DOF to LGUs: Study impact of mining closures on revenues
MANILA, Philippines – Finance Secretary Carlos Dominguez III instructed local treasurers to assess the potential impact of mining closures, as the national government tries to get a clearer view of the financial fallout from the decision to shut down 23 mines.
Environment Secretary Gina Lopez earlier ordered the closure of 23 mining operations, along with the suspension of 5 others, after the Department of Environment and Natural Resources (DENR) completed its audit.
Dominguez noted that mining companies account for a hefty part of the tax revenues collected by local governments in municipalities hosting mine sites.
"On the revenue side, our primary concern is the revenues of the municipalities. That's why we asked the treasurers already to give us a quick-round assessment of how much is going to be lost in revenues," Dominguez said in a statement on Monday, February 6.
Preliminary data from the Department of Finance (DOF)'s Bureau of Local Government Finance (BLGF) show that at least 10 municipalities and one city would be affected by the mining closures while one city and 4 municipalities would be affected by the suspensions.
BLGF Executive Director Niño Alvina said he has issued a memorandum "directing city and municipal treasurers in all localities hosting mining projects to submit their complete and updated reports by Friday, February 10."
Back in September 2016, Dominguez issued Department Order 049-2016 instructing local treasurers to include all environment revenues and expenditures in their quarterly and annual financial reports to the DOF. These include payments made by mining companies to LGUs.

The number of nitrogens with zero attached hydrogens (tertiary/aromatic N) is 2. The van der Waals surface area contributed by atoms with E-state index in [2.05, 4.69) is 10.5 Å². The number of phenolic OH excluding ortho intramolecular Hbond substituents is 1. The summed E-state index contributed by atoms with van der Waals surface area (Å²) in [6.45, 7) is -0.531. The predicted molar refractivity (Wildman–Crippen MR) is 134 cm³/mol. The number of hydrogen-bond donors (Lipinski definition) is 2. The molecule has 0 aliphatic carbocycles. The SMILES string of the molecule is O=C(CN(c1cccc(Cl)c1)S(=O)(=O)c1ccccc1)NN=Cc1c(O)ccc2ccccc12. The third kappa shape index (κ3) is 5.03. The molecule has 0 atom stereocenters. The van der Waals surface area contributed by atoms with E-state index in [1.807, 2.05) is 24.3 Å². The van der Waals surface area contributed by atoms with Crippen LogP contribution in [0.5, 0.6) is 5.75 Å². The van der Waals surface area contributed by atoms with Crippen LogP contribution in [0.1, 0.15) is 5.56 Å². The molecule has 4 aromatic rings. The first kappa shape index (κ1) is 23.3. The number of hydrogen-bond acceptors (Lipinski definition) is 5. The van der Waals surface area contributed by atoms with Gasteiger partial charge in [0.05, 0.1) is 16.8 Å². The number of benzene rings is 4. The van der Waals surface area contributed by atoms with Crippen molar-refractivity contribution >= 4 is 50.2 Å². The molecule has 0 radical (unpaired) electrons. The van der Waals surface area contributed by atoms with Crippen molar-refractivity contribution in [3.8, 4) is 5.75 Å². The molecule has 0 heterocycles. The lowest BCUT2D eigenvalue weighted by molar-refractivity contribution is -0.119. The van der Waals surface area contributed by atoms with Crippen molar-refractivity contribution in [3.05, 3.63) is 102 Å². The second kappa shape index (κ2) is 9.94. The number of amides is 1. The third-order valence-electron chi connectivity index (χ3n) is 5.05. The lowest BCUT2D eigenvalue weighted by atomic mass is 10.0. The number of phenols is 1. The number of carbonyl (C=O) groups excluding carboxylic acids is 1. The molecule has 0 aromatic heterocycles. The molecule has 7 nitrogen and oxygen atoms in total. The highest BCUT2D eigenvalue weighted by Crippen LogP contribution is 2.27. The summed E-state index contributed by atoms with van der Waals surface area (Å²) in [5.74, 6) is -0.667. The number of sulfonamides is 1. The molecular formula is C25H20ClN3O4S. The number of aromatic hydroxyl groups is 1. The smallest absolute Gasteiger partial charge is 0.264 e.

The order, the DOF said, lets local treasurers present data quickly, given that they have been forwarding their reports online since 2011 through the web-based Environment and Natural Resources Data Management Tool (ENRDMT).
Cabinet members concerned
Dominguez has already expressed his concerns over the potential negative impact of the DENR's decision to close the mines, saying it would affect the livelihoods of 1.2 million people.
He noted that in Surigao del Norte alone, one company provides jobs to 10,000 people living in rural communities.
Beyond ordering the LGUs' assessment, the finance chief said he has called for a meeting of the Mining Industry Coordinating Council (MICC), which he co-chairs.
"We're just waiting for the response of the other members of the MICC. So we want to have it next week as soon as possible," Dominguez said.
"The Cabinet members are obviously also very concerned about unemployment and people not having income, so we will put our shoulder to the wheel to address that issue first," he added.
Dominguez said the Department of Social Welfare and Development (DSWD) will carry out a census to determine the extent of the jobs displacement, while Cabinet Secretary Leoncio Evasco Jr has suggested providing jobs under the government's National Greening Program.
Dominguez also said Labor Secretary Silvestre Bello III informed him that emergency employment can be provided to displaced workers but only for a temporary time and in limited volume, while Trade Secretary Ramon Lopez said he will pitch in proposals on how to generate jobs in the affected areas.
Socioeconomic Planning Secretary Ernesto Pernia warned over the weekend that the closure of mines could affect the country's overall growth.
"I don't think [Lopez] did it arbitrarily but anything like this would need a response like more scientific and data-driven studies," he told Agence France-Presse. "Obviously it will have an effect on GDP and employment but we don't have the hard data."
The Philippines is the world's biggest nickel exporter, supplying 95% of China's nickel ore imports in the first half of 2016.
The announcement of the closure of mines was felt in the stock market, with mining and oil stocks plunging by 1.65% or 200.73 points and closing at 11,951.84 on Thursday, February 2, the day the DENR released its audit results.
"The national impact, the impact on the GDP – that, of course, is a concern. But the people's welfare is our first concern," said Dominguez. – Rappler.com